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dc.contributor.authorDoğanlar, Sami
dc.contributor.authorFrary, Anne
dc.contributor.authorKu, Hsin-mei
dc.contributor.authorTanksley, Steven D.
dc.date.accessioned2016-05-11T07:34:45Z
dc.date.available2016-05-11T07:34:45Z
dc.date.issued2002-11
dc.identifier.citationDoğanlar, S., Frary, A., Ku, H.-M., and Tanksley, S. D. (2002). Mapping quantitative trait loci in inbred backcross lines of Lycopersicon pimpinellifolium (LA1589). Genome, 45(6), 1189-1202. doi:10.1139/g02-091en_US
dc.identifier.issn0831-2796
dc.identifier.urihttp://doi.org/10.1139/g02-091
dc.identifier.urihttp://hdl.handle.net/11147/4625
dc.description.abstractAlthough tomato has been the subject of extensive quantitative trait loci (QTLs) mapping experiments, most of this work has been conducted on transient populations (e.g., F2 or backcross) and few homozygous, permanent mapping populations are available. To help remedy this situation, we have developed a set of inbred backcross lines (IBLs) from the interspecific cross between Lycopersicon esculentum cv. E6203 and L. pimpinellifolium (LA1589). A total of 170 BC2F1 plants were selfed for five generations to create a set of homozygous BC2F6 lines by single-seed descent. These lines were then genotyped for 127 marker loci covering the entire tomato genome. These IBLs were evaluated for 22 quantitative traits. In all, 71 significant QTLs were identified, 15% (11/71) of which mapped to the same chromosomal positions as QTLs identified in earlier studies using the same cross. For 48% (34/71) of the detected QTLs, the wild allele was associated with improved agronomic performance. A number of new QTLs were identified including several of significant agronomic importance for tomato production: fruit shape, firmness, fruit color, scar size, seed and flower number, leaf curliness, plant growth, fertility, and flowering time. To improve the utility of the IBL population, a subset of 100 lines giving the most uniform genome coverage and map resolution was selected using a randomized greedy algorithm as implemented in the software package MapPop (http://www.bio.unc.edu/faculty/vision/lab/ mappop/). The map, phenotypic data, and seeds for the IBL population are publicly available (http://soldb.cit.cornell.edu) and will provide tomato geneticists and breeders with a genetic resource for mapping, gene discovery, and breeding.en_US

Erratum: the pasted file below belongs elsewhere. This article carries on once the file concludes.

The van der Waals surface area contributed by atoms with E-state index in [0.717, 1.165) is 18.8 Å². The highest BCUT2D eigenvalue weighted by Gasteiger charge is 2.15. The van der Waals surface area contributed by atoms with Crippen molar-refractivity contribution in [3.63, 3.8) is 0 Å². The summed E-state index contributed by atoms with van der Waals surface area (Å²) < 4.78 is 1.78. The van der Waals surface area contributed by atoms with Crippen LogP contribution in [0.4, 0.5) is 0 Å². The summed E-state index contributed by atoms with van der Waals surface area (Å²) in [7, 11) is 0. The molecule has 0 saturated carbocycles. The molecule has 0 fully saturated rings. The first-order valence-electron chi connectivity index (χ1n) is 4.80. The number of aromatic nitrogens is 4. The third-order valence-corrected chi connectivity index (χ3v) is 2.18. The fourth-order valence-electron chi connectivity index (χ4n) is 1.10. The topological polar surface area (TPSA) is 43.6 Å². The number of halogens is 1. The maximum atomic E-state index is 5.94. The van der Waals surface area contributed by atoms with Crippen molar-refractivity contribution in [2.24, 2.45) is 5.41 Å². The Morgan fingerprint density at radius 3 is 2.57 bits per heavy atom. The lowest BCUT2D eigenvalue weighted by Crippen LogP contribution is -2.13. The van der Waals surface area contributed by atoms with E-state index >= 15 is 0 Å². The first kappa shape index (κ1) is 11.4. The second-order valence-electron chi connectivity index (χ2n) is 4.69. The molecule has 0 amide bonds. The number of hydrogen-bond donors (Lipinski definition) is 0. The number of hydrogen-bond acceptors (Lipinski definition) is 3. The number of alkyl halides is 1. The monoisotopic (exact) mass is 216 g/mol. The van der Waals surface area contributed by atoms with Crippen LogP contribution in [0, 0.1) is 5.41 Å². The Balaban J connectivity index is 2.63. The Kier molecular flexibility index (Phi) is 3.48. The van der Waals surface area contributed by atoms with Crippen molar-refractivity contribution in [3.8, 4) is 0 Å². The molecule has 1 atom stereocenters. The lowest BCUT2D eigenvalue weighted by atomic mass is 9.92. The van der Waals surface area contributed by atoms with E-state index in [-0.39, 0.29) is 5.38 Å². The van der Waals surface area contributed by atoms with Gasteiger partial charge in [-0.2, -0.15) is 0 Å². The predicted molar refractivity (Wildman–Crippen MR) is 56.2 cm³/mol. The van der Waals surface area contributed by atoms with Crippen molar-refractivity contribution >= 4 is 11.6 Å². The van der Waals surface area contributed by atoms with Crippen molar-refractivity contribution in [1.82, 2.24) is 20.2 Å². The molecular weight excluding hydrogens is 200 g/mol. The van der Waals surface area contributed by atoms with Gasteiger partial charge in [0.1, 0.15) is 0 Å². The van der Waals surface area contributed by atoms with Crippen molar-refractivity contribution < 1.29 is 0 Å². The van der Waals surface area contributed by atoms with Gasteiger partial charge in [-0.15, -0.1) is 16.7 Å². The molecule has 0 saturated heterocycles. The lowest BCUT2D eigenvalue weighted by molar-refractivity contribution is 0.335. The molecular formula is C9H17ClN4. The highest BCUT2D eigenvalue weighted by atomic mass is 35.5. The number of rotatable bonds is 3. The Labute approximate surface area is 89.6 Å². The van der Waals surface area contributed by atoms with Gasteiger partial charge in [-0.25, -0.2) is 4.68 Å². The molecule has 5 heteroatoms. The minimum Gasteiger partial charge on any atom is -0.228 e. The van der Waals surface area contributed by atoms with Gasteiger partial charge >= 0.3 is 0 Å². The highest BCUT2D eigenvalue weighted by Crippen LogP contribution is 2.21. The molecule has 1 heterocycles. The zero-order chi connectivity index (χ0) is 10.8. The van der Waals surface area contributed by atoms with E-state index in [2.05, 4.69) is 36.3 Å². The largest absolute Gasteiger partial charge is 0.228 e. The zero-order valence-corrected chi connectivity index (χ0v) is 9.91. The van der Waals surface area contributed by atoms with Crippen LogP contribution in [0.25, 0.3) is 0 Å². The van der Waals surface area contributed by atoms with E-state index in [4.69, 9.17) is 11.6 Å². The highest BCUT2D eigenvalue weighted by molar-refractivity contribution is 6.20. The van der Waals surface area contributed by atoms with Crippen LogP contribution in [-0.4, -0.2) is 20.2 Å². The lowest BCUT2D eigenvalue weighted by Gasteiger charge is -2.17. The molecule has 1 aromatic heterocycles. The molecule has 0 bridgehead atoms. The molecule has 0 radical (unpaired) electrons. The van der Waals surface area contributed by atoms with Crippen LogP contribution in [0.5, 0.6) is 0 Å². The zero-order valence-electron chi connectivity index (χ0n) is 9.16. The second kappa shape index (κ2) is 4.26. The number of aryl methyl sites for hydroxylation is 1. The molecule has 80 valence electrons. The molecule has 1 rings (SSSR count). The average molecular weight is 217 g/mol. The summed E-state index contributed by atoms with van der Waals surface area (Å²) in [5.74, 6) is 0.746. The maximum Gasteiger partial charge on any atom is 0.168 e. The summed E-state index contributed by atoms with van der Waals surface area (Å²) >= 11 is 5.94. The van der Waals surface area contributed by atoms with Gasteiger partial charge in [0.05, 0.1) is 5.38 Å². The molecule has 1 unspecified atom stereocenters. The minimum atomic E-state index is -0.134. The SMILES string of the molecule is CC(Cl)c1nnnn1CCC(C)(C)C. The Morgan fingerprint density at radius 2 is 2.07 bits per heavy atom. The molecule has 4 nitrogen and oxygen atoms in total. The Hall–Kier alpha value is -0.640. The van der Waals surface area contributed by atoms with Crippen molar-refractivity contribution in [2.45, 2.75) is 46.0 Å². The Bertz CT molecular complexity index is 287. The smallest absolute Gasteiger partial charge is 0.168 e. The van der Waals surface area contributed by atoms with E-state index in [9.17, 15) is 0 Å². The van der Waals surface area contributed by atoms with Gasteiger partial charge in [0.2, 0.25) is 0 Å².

dc.language.isoengen_US
dc.publisherNational Research Council of Canadaen_US
dc.relation.isversionof10.1139/g02-091en_US
dc.rightsinfo:eu-repo/semantics/openAccessen_US
dc.subjectIBLsen_US
dc.subjectLycopersicon esculentumen_US
dc.subjectMappingen_US
dc.subjectQTLen_US
dc.subjectTomatoen_US
dc.titleMapping quantitative trait loci in inbred backcross lines of Lycopersicon pimpinellifolium (LA1589)en_US
dc.typearticleen_US
dc.contributor.authorIDTR1977en_US
dc.contributor.authorIDTR114553en_US
dc.contributor.iztechauthorDoğanlar, Sami
dc.contributor.iztechauthorFrary, Anne
dc.relation.journalGenomeen_US
dc.contributor.departmentIzmir Institute of Technology. Molecular Biology and Geneticsen_US
dc.identifier.volume45en_US
dc.identifier.issue6en_US
dc.identifier.startpage1189en_US
dc.identifier.endpage1202en_US
dc.identifier.wosWOS:000179862100024
dc.identifier.scopusSCOPUS:2-s2.0-0038680838
dc.relation.publicationcategoryMakale - Uluslararası Hakemli Dergi - Kurum Öğretim Elemanıen_US


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